US: FDA looking for research projects on in-feed antimicrobial use
The US Food and Drug Administration (FDA) announced that it was looking for projects to set time limits for a selection of medically important antimicrobial drugs on Monday [April 1].
The work is part of the ongoing implementation of Guidance for Industry 213, which took effect in January 2017, and established that all medically important antimicrobials fed or given to livestock in water have to be prescribed by a veterinarian, the FDA said.
All new animal drugs also have a defined period of use, however, some older products did not, the agency added.
The duration of use still needs to be established for some antimicrobials because no time limit was set when they were initially approved, an agency spokesperson said.
“The new animal drug applications with undefined regimens on product labeling were originally approved long ago, and the information used to support approval did not establish a specifically defined duration of use or minimum duration of use when effectiveness was evaluated,” she told FeedNavigator.
The agency will collect applications for studies designed to help “target and define durations of use” for a selection of antimicrobial drugs through June 3. “The number of awards is contingent upon FDA funding availability and the number of suitable applications,” the FDA added.
In September 2020, the FDA plans to release a draft strategy or draft guidance to explain “how to establish defined duration of use for the affected applications identified,” the agency said. “We expect this draft guidance will outline a proposed process, including time periods, sponsors can follow to revise the approved conditions of use accordingly.”
Addressing antimicrobial resistance
The goal of conducting the research projects will be to establish public data, which can be used by sponsors of select antimicrobial drugs used in livestock feed to update recommended “dosage regimes” and address when and for how long a specific drug may be fed, the FDA said.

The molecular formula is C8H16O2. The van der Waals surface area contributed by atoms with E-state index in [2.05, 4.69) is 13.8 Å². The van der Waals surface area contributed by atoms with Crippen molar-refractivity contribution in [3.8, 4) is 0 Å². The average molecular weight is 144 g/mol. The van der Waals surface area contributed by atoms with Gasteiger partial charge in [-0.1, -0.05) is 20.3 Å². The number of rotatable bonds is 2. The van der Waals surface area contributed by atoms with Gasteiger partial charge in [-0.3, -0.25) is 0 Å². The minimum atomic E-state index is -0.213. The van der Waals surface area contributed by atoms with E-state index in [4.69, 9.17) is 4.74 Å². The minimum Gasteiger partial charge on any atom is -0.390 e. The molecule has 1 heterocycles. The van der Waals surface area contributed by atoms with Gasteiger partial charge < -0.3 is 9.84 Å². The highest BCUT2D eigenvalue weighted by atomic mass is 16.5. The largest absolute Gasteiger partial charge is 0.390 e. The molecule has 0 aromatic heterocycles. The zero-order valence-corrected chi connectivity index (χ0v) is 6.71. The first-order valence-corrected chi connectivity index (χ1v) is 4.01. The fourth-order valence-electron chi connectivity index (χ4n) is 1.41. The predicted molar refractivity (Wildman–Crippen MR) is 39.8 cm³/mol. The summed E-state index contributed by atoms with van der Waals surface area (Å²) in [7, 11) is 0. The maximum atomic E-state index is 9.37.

A “key objective” of the FDA is improving the use of medically important antimicrobials, said the spokesperson.
“Using a dosage strategy that maximizes drug effectiveness, minimizes target animal toxicity, and has an appropriately targeted and defined duration of use,” is intended to reduce the development of bacteria that are resistant to antimicrobial drugs used in human medical care.
“Establishing defined durations of use for currently approved therapeutics will support FDA's efforts to foster stewardship of medically important antimicrobial drugs in food-producing animals and help preserve the effectiveness of these antimicrobials in animal and human medicine,” she said.
“To help with establishing more targeted durations of use for the list of affected products, FDA is seeking substantial evidence of effectiveness, meaning evidence consisting of one or more adequate and well-controlled studies demonstrating that the new animal drug is effective under the conditions of use stated in the approved labeling,” the spokesperson said. “For therapeutic indications, this evidence should be established at the lowest approved dose level (i.e., dose and regimen duration).”
Application process details
The fiscal year 2019 request for research projects is being funded through the FDA’s Center for Veterinary Medicine (CVM). Up to $1.5m has been set aside to support research projects and the process does not require cost sharing.
Multiple organizations have the ability to apply for research funding including public, private and state-based colleges or universities, nonprofits, some for-profit organizations, and some non-federal government agencies.
Research projects can receive up to $250,000 per individual awardee, the FDA said. However, depending on resource availability and the number of projects selected, it is possible that some researchers will be able to apply for a second year of funding in 2020 of up to $250,000.
The project is focused on the use of select antimicrobial drugs with major food-producing species including cattle, turkeys, swine and chickens, the spokesperson said.
Some of the antimicrobials of interest to the FDA include sulfaquinoxaline, oxytetracycline, tylosin, chlortetracycline and virginiamycin in their use as pioneer Type A medicated articles. The full list covers a range of antimicrobials and applications.